As the Supreme Court indicated in Foman, amendment should not be barred as futile if the underlying facts "may be a proper subject of relief." As we have recently said, leave to amend should be allowed unless the complaint "cannot under any conceivable state of facts be amended to state a claim." Alexander v. Pacific Maritime Ass'n, 9th Cir., 1963, 314 F.2d 690. Leave to amend should be granted "if it appears at all possible that the plaintiff can correct the defect." 3 Moore, Federal Practice, § 15.10 at 838 (2d ed. 1948).
There are references in the record to an impact upon interstate commerce in "equipment, appointments and furnishings" used in the construction and maintenance of bowling establishments, in bowling pins and balls used in the daily operation of these establishments, in balls, bags and shoes which they sell to bowlers, and upon an "interstate network of tournaments" organized and conducted by appellees from which appellants' customers are said to be excluded. It cannot be said with certainty that appellants will be unable to allege a relationship between appellees' conduct and commerce among the states sufficient to state a claim upon which relief can be granted under Section 1 of the Sherman Act, a statute in which Congress intended to reach "to the utmost extent of its Constitutional power" under the Commerce Clause. United States v. South-Eastern Underwriters Ass'n, 322 U.S. 533, 557-558, 64 S.Ct. 1162, 88 L.Ed. 1440 (1944).
We do not decide whether the allegations of the present complaints charged a violation of the Sherman Act. The problems which would be presented on the present allegations may not arise on amended complaints. See Florentine v. Landon, 231 F.2d 452, 454-455 (9th Cir., 1955). It would be undesirable to resolve important legal questions on the basis of allegations which are incomplete and which, in that sense, may present a case which is essentially hypothetical.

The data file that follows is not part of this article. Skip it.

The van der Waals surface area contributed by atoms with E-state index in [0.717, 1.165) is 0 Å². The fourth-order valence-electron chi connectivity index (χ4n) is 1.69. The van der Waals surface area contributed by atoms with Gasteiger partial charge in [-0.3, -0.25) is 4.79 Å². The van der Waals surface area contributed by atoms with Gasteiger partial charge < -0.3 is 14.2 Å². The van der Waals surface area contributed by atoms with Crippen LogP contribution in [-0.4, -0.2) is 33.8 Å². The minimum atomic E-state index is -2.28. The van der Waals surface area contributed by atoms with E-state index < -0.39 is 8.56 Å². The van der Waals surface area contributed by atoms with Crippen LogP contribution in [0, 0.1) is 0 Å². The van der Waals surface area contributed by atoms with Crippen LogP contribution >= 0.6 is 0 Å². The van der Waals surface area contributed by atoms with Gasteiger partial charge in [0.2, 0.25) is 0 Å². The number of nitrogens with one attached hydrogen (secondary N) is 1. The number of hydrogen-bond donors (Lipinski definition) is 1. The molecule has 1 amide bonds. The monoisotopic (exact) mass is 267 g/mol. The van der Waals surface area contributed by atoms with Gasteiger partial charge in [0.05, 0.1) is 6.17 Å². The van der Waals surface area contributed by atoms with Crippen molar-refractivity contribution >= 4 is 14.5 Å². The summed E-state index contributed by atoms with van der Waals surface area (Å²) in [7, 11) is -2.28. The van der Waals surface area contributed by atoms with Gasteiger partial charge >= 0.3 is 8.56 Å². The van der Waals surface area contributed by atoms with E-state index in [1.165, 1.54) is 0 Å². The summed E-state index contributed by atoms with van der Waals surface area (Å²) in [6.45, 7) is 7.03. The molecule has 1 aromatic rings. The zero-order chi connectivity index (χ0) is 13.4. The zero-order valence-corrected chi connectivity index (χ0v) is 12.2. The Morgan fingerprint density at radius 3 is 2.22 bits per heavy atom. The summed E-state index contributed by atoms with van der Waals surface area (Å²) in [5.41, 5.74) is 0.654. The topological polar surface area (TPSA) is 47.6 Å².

We also decline to speculate as to whether the amended complaints will be legally sufficient. It has been said that the sufficiency of an amended pleading ordinarily will not be considered on motion for leave to amend (Peterson Steels Inc. v. Seidmon, 188 F.2d 193, 194 (7th Cir. 1951); 1A Barron & Holtzoff, Federal Practice and Procedure, § 447 at 747 (1960)); and in any event it is inappropriate for an appellate court to evaluate possible amendments not yet considered by the court below. Cooper v. American Employers' Ins. Co., 296 F.2d 303, 307 (6th Cir. 1961); Cohen v. Gensbro Hotel Co., 259 F.2d 78, 83 (9th Cir. 1958); Florentine v. Landon, 231 F.2d 452, 454-455 (9th Cir. 1955). But see Gilbertson v. City of Fairbanks, 262 F.2d 734, 740 (9th Cir. 1959). As the Court of Appeals for the Fifth Circuit recently said in a not dissimilar case, "without passing upon any of such hypothetical amendments, we think that appellant[s] should be afforded the opportunity
The entry of judgment dismissing the action has been held to terminate the right to amend without leave. Kelly v. Delaware River Joint Comm'n, 187 F.2d 93, 94-95 (3d Cir. 1951); Feddersen Motors Inc. v. Ward, 180 F.2d 519, 523 (10th Cir. 1950); United States v. Newbury Mfg. Co., 123 F.2d 453, 454 (1st Cir. 1941). See also Clardy v. Duke University, 299 F.2d 368, 369 (4th Cir. 1962).